This week in transit: Henrico County to host important public transit meetings


Henricoans! The time has come! Henrico County will host three meetings to ask the public for feedback and guidance as they consider improvements to their portion of the region's transportation network. This is an incredibly exciting opportunity for the County to improve and expand the public transportation they provide and a great way for citizens to get involved. Keep an eye out for the County's recommendations at some point before these meetings take place.

Meeting dates and locations:

  • October 5th, Libbie Mill Library (2100 Libbie Lake East Street)
  • October 16th, Eastern Henrico Recreation Center (1440 N. Laburnum Avenue)
  • November 2nd, Tuckahoe Area Library (1901 Starling Drive)

All of these meetings run from 5:30–7:00 PM and the content is identical—so just pick the one that works best for your calendar.

Important note! If you need transportation to these meetings, please send us an email.


On October 12th, RVA Rapid Transit (that's us!) and Partnership for Smarter Growth will host an event with the excellent transit experts from TransitCenter. We'll discuss where Richmond fits in with national trends regarding bus networks, BRTs, transit-oriented land use, streetscaping, and how cities and transit agencies work together. If you're transit fan or just transit-curious, come on out and learn from some serious experts!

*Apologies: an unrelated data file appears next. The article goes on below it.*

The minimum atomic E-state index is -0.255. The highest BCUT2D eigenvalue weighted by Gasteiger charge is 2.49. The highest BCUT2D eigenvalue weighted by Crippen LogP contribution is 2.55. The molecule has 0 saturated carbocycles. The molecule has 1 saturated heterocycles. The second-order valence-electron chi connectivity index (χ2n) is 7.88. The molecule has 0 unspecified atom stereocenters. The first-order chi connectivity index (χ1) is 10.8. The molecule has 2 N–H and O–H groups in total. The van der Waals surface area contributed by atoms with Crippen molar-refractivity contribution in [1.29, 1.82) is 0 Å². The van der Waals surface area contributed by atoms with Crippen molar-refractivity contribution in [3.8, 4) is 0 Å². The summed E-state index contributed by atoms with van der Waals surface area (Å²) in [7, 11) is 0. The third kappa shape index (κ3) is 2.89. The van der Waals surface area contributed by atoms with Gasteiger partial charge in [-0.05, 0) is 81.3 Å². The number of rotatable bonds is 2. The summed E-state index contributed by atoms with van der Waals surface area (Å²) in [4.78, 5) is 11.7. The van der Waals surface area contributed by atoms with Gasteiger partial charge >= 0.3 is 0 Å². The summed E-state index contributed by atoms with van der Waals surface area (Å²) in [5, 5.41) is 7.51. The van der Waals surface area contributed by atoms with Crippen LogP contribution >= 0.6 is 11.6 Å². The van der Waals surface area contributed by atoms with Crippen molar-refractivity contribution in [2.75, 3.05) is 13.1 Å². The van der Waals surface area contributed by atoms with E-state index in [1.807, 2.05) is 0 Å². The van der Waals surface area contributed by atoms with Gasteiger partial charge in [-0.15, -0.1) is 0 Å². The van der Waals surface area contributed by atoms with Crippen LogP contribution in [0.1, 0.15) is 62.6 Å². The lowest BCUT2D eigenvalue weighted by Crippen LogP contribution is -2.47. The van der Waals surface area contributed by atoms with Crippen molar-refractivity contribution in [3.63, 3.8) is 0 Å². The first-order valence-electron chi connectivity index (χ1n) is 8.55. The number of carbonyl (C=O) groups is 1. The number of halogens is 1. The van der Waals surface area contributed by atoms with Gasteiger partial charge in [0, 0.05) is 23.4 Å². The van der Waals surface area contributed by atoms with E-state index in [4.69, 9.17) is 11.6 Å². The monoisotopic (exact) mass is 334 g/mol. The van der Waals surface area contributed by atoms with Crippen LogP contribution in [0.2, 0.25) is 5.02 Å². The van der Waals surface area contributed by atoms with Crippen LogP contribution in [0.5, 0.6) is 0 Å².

On October 17th—along with Richmond Hill and Hope in the Cities—we're hosting a faith-based screening of Free to Ride, a documentary which examines the intersection of public transportation and civil rights. Check out the trailer here. If you're a faith leader or part of a congregation that wants to get involved in the work to expand the region's public transit, please send us an email and let us know.

So many events! So many ways to get involved!


Work on the Richmond Highway Bus Rapid Transit continues in Fairfax County. This particular plan includes a ton of transit-oriented development planning in addition to the plain, old transit planning. You can envision this sort of thing—rapid transit plus significant development centers—down any of our region's major corridors (Broad Street, Midlothian, Hull Street, or Route 1).

All the way over on the other side of the county, Eugene, Oregon will open the next extension of their BRT. Reading through this editorial, it's hard not to get excited for one day extending the Pulse down Broad Street out to Short Pump. All those people, all those jobs!

Here's a fascinating article about new legislation pending in San Francisco that would ban private transit vehicles from directly competing with public transit. Private companies, like Chariot, could still provide service in the city—as long as it doesn't duplicate existing public transit service.

If you'd like to support RVA Rapid Transit's work to bring a truly regional transit system to Richmond, consider picking up an awesome transit map T-shirt or making a tax-deductible donation.

—Ross Catrow